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Doctor Who: The Invasion

 NR (Not Rated)   DVD
4.5 out of 5 stars  See all reviews (6 customer reviews)
List Price: CDN$ 37.48
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An electronics industrialist plots to conquer the world using the cybernetic devices his company makes. You can insert your own Bill Gates joke here, but in this epic eight-part 1968 Doctor Who adventure, the villain, Tobias Vaughn (Kevin Stoney in a great performance, one eyebrow perpetually cocked as he schemes), has allied himself with the robotic Cybermen and nearly succeeds in global domination. This story was a harbinger of what was to come in the series during the first half of the 1970s--that is, the threat to contemporary (or near-future) Earth, with the Doctor (Patrick Troughton) joining up with the quasi-military U.N.I.T. headed by Brigadier Lethbridge-Stewart (Nicholas Courtney--who also provides a newly shot introduction to the story and fills in the two missing episodes that were shamelessly destroyed by the BBC when they purged their archives in the early 1970s). Director Douglas Camfield fully exploits the mood-inducing black-and-white imagery, manages to keep the action going (with assistance from real Department of Defence soldiers on loan), and provides some memorable moments, particularly the Cybermen bursting out of the sewers and marching relentlessly through the streets of London at the end of episode 6. The writers wisely give Vaughn most of the exposition with the Doctor and allow the Cybermen to remain nearly indestructible, mostly silent killers. This may not be the greatest of the Cybermen stories in the 1960s, but the metallic monsters make the most of their appearances here, thus cementing their reputation in popularity as second only to the Daleks. --Ryan K. Johnson

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2 of 2 people found the following review helpful
Format:VHS Tape
The Invasion is significant in three aspects. One, it introduces UNIT, United Nations Intelligence Taskforce, which was founded four years after the Yeti invasion in the sadly no-longer extant story The Web Of Fear. Two, it further establishes Brigadier Lethbridge-Stewart as an important character in the Dr. Who mythos. Three, the Cybermen in this story are the first to sport the trademark handlebars sprouting on either side of their earmuff-motif heads.
The Doctor and Jamie are reunited with Lethbridge-Stewart, now promoted to brigadier, who are keeping an eye on International Electromatics, a major player in supplying computer circuits to the world--a 60's version of Intel, if you will. They're interested in people who enter the IE building and either vanish or come out different. UNIT HQ is a Hercules cargo plane in this story, which is kind of unconventional but neat.
They also meet Isobel Watkins, the daughter of a professor who is one of the vanished people. She's a fun, perky, 60's Mary Quant dolly bird who does modelling and photography. She and Zoe form a rapport together. However, she is independent-minded, and she reacts to the Brigadier's male chauvinism by saying, "Oh, you... you man!"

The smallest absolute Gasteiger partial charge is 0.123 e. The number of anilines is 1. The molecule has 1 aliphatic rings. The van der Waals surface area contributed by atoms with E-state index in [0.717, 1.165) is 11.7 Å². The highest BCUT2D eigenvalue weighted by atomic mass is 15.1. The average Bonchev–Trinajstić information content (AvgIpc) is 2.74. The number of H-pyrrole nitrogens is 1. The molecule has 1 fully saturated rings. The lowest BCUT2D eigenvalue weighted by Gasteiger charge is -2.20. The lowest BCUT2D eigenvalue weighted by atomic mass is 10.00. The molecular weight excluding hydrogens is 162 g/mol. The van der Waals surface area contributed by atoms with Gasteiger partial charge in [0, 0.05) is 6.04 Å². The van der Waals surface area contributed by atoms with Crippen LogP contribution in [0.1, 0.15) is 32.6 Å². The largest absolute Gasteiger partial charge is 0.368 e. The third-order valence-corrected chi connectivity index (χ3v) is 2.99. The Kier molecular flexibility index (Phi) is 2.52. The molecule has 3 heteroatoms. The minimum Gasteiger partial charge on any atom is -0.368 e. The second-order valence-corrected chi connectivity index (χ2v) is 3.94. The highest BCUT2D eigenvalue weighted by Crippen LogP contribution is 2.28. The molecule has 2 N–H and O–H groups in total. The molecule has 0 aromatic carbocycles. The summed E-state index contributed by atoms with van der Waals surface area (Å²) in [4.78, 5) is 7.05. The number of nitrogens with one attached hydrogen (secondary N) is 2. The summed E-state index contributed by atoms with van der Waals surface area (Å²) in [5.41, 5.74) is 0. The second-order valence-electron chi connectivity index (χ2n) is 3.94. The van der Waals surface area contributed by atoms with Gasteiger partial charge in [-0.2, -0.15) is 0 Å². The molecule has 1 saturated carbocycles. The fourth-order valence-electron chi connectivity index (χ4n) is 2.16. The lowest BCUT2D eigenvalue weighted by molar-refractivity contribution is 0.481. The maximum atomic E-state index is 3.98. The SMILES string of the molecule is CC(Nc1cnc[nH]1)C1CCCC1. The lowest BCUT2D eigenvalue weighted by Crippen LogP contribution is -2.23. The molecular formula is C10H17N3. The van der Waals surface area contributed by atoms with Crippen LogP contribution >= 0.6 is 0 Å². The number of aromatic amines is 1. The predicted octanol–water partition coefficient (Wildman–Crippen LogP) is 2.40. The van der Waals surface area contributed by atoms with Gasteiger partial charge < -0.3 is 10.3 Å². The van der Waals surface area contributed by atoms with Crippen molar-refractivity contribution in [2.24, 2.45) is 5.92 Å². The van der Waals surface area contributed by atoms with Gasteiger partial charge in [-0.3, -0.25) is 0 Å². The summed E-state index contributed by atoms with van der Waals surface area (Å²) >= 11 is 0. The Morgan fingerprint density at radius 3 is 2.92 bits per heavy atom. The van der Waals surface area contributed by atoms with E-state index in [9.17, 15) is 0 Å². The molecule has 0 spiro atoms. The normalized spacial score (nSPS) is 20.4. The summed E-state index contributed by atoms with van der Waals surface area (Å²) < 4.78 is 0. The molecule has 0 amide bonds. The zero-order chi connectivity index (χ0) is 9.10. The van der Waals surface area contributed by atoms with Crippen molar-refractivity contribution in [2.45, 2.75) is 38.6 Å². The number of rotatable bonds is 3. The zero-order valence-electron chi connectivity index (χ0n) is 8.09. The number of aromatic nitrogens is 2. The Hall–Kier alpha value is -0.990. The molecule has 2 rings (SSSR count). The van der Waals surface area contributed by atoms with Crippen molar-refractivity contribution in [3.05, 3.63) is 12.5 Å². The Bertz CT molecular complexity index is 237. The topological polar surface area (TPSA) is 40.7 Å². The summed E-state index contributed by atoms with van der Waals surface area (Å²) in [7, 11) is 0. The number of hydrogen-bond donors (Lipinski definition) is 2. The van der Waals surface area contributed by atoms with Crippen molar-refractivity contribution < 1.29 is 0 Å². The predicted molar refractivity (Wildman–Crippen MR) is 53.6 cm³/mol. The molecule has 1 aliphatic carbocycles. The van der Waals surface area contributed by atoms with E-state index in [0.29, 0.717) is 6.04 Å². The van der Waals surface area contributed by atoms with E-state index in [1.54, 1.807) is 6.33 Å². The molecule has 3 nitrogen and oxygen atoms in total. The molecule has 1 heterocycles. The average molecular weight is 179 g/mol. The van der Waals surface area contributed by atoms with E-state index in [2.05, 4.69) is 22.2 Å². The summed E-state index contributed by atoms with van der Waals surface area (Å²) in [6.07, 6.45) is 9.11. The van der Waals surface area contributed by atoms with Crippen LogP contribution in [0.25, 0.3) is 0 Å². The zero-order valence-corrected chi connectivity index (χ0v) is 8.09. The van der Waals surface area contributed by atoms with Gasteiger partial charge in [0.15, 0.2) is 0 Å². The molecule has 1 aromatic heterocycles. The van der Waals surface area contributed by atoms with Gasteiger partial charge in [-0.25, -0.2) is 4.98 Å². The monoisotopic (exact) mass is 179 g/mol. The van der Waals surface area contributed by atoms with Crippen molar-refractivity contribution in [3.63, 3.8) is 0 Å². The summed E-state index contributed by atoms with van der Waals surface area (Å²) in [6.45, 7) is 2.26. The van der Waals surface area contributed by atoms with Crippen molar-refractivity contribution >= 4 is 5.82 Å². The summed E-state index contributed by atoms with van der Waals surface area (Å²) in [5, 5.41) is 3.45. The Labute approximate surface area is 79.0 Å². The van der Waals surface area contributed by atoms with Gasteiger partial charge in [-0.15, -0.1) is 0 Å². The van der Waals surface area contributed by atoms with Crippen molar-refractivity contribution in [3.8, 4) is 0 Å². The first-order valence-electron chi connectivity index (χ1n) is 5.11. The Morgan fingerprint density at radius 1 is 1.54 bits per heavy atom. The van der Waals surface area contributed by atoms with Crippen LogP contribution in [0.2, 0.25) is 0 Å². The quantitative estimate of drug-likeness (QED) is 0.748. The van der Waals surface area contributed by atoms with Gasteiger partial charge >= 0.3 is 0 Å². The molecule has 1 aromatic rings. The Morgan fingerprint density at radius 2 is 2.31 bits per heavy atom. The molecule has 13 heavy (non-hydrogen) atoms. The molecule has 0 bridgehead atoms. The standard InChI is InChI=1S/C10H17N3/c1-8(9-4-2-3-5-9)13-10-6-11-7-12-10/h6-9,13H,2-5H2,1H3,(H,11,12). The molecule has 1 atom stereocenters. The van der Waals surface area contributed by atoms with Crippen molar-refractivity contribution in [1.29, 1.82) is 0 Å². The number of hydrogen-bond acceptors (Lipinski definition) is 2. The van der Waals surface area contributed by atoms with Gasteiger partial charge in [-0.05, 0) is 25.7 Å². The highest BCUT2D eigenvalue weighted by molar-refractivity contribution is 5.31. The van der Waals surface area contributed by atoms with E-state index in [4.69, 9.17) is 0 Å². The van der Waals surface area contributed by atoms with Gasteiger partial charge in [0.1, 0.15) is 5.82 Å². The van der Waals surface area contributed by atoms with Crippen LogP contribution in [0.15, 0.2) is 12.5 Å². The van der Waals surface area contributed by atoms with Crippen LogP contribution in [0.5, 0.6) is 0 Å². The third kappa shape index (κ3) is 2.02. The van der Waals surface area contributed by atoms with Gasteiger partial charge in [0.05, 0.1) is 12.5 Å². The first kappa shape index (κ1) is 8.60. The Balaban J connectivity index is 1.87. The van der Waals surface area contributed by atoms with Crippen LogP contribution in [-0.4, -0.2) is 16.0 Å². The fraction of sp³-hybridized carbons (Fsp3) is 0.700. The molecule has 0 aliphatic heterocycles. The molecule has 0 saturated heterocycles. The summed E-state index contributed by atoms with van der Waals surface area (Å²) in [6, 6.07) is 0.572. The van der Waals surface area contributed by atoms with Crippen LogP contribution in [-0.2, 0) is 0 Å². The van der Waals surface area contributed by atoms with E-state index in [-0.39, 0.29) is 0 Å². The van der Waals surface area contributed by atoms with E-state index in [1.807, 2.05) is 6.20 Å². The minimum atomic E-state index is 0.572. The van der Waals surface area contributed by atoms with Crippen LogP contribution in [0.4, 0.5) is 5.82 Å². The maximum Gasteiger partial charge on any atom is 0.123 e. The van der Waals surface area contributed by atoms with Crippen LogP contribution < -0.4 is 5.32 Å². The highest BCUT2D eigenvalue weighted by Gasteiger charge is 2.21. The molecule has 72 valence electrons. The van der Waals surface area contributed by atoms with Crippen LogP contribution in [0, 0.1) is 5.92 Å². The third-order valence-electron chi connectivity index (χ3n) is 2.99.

Tobias Vaughn, head of IE, is a smooth and suave mastermind for the most part, but the incompetence of his head security goon Packer, who has a violent streak causes him to abandon his usual calm. His plan is to aim somewhat higher than controlling the entire electronics industry.
Zoe really has some great moments in this story. She has fun giving IE's computer an insoluble Algol equation. In the final episode, she puts her math skills at the Henlow Downs missile center. As one of the men puts it, "Can't we keep her?
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5.0 out of 5 stars The Cybermen's Master Plan Dec 12 2002
Format:VHS Tape
I kinda relegate this story, which is a great adventure of course, as being 'The Cybermen's Master Plan', in which there are slight parallels between this and what the Daleks were up to as well during the William Hartnell era. Even though, the Cybermen were only concerned with conquering Earth, not necessarily the entire universe. But with that aside, this is a truly gripping and awesome adventure, which also marks the return of Lethbridge-Stewart, this time a Brigadier, and placed in charge of UNIT, the United Nations Intelligence Taskforce. It was also great to see not just the Cybermen again, but the gentleman who portrayed Mavic Chen in the Daleks' Masterplan, portraying Tobias Vaughn, who is an equally dispicable, Chen-like villain this time around as well. And the scene where it is demonstrated how they would keep the Cybermen in line, but actually introducing emotions into their cybernetic systems is frightening. an extremely well done adventure, highly recommended.
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5.0 out of 5 stars Oh to be a child again Nov. 8 2002
Format:VHS Tape
One of the joys of becoming a parent is sharing things you enjoyed as a child with your own kids. My son loves Doctor Who and we have enjoyed many a happy hour watching the videos, this being one of the best. I don't think the Cybermen have ever been more menacing...
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